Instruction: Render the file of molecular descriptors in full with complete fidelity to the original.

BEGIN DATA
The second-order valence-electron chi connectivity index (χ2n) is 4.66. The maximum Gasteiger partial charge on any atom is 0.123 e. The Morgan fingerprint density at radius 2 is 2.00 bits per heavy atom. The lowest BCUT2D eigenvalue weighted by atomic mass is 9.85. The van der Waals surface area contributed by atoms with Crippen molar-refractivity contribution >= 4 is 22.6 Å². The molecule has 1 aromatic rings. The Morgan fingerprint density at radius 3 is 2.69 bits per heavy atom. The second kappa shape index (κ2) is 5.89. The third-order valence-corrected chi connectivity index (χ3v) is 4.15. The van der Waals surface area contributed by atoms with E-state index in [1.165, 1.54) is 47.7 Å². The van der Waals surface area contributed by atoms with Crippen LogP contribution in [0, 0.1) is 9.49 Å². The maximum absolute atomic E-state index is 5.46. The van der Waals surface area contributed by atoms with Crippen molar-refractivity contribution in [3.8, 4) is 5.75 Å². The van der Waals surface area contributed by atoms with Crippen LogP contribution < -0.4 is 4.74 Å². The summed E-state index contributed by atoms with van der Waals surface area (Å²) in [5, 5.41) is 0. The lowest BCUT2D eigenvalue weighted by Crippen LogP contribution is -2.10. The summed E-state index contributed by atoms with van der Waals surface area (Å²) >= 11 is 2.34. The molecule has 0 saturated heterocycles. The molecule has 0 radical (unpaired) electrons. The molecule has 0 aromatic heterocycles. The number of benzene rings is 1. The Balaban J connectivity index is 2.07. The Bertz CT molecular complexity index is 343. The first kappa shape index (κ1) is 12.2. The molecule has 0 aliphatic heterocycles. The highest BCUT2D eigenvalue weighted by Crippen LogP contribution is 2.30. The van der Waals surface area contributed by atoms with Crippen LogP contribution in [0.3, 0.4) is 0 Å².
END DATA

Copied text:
The second-order valence-electron chi connectivity index (χ2n) is 4.66. The maximum Gasteiger partial charge on any atom is 0.123 e. The Morgan fingerprint density at radius 2 is 2.00 bits per heavy atom. The lowest BCUT2D eigenvalue weighted by atomic mass is 9.85. The van der Waals surface area contributed by atoms with Crippen molar-refractivity contribution >= 4 is 22.6 Å². The molecule has 1 aromatic rings. The Morgan fingerprint density at radius 3 is 2.69 bits per heavy atom. The second kappa shape index (κ2) is 5.89. The third-order valence-corrected chi connectivity index (χ3v) is 4.15. The van der Waals surface area contributed by atoms with E-state index in [1.165, 1.54) is 47.7 Å². The van der Waals surface area contributed by atoms with Crippen LogP contribution in [0, 0.1) is 9.49 Å². The maximum absolute atomic E-state index is 5.46. The van der Waals surface area contributed by atoms with Crippen molar-refractivity contribution in [3.8, 4) is 5.75 Å². The van der Waals surface area contributed by atoms with Crippen LogP contribution < -0.4 is 4.74 Å². The summed E-state index contributed by atoms with van der Waals surface area (Å²) in [5, 5.41) is 0. The lowest BCUT2D eigenvalue weighted by Crippen LogP contribution is -2.10. The summed E-state index contributed by atoms with van der Waals surface area (Å²) >= 11 is 2.34. The molecule has 0 saturated heterocycles. The molecule has 0 radical (unpaired) electrons. The molecule has 0 aromatic heterocycles. The number of benzene rings is 1. The Balaban J connectivity index is 2.07. The Bertz CT molecular complexity index is 343. The first kappa shape index (κ1) is 12.2. The molecule has 0 aliphatic heterocycles. The highest BCUT2D eigenvalue weighted by Crippen LogP contribution is 2.30. The van der Waals surface area contributed by atoms with Crippen LogP contribution in [0.3, 0.4) is 0 Å².